fruit.forEach(function (i) { log(i); });

The next thing I’m going to talk about is functions. Functions are basically re-usable snippets of code. You create them, and then you define the tasks that each function will perform. And then you call them when you need them. Easy really. And it allows you to write cleaner code, as you’re not writing different pieces of code to do the same thing.

So, functions are really easy to make. Suppose you want to write a function that will log “Hello Mum” whenever it’s called? Well, first you’d tell the Javascript interpreter that you’re creating a function. To do that, you’ll type “function”. Then you’ll give it a name; The more descriptive the better. Ideally one that’s in camel case (all words
concatenated with the first letter of each word uppercase”. Then, in parentheses you tell it if you’re going to be passing it a parameter. Then you create some curly braces where you’re going to store your instructions and in between those curly braces, you’ll tell the interpreter what you want to do with this function. So, let’s bring that all
together and create a function.

function HelloMum (){
log(“Hello Mum”);
}

Simple, right? Now, let’s talk about scope. Examine this code:

var x = 10;

function AddX () {
var y = x + x;
return y;
}

What do you think will happen here? Well, it’ll basically return “undefined” because the function cannot access a variable that’s not within the function itself or hasn’t been passed to the function as a parameter. If you wanted to have the function access ‘x’, you’ll need to put it between those parentheses in the function declaration.

Finally, I’m going to talk about bringing this all together and writing Javascript in an object oriented fashion. So, what is Object Oriented Programming? It’s a way of structuring code that allows for readability and reusability, whilst organizing functions based upon the type of tasks they do. It’s a complicated concept that’s hard to explain, and different programming languages do object oriented programming in different ways. Some use classes (Java, C++, C#, Ruby) whilst others use prototypes. Javascript is an example of a language that uses prototypes to create objects.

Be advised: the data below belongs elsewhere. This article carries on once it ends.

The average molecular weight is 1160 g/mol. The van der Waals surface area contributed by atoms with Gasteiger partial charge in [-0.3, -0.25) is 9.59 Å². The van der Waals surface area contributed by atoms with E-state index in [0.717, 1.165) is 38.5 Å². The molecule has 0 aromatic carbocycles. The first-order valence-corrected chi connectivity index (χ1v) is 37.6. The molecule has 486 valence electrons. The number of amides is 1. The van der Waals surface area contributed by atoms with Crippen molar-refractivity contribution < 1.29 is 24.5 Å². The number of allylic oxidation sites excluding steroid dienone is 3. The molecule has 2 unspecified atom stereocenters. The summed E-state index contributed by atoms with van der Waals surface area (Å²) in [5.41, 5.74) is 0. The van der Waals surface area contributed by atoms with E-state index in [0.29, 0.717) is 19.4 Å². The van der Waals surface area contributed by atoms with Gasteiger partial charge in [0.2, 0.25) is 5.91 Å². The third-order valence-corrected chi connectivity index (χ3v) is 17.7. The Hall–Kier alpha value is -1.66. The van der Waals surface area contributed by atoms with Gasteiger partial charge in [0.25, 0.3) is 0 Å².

With that said, let’s create an object.

var dog = {};

Now, it looks a bit like an array, but instead of using square brackets, we’ve used curly braces. Now, let’s assign some variables and functions to our dog object. You can do either do this inside or outside of the object definition. You can use:
var dog = {};
dog.name = “Red Dog”;
dog.kind = “Kelpie”;
dog.from = “Australia”;
dog.bark = function () { log(“woof”); };

There’s another way to define an object in Javascript. It’s using something called “Object Notation” and here you’re defining your object variables and functions within the curly braces.

var dog = {
name : “Red Dog”,
kind : “Kelpie”,
from : “Australia”,
bark : function() { log(“woof”);}
}

You’ll notice that the variable names aren’t instantiated with the var keyword, and that each thing in the object declaration is delimited by a comma.

And that concludes this blog post. Any questions, comments or feedback, leave it in the box below.

About Matthew Hughes

Matthew Hughes is a software developer, student and freelance writer from Liverpool, England. He is seldom found without a cup of strong black coffee in his hand and absolutely adores his Macbook Pro and his camera. You should follow him at @matthewhughes.

1 comment

  1. Great post Matthew! I have learned a lot from your posts over here. Thanks for this! I have worked with JavaScript a lot and still learning quite a few things to this day 🙂 I am always learning new things about this language, especially with packages like Jquery etc.

    Once slight thing I noticed is that in your var x = 10 example, you indicate that the function will return ‘undefined’. However, testing in Chrome it works for me. Were you trying to say if x was not declared BEFORE the function AddX() the function will return ‘undefined’?

    From my understanding, JavaScript reads a variable that was defined outside of the function as long as the variable was declared PRIOR to being used. The ‘undefined’ error only happens if a var (the value) is truly undefined or it is used before being declared. I tested your example in Chrome and it works for me. Please consider the below:

    var x = 10;
    function AddX() {
    var y = x + x;
    return y;
    }
    alert(AddX());

    Not trying to bash your post or example, just trying to make sense out of the example. Thanks.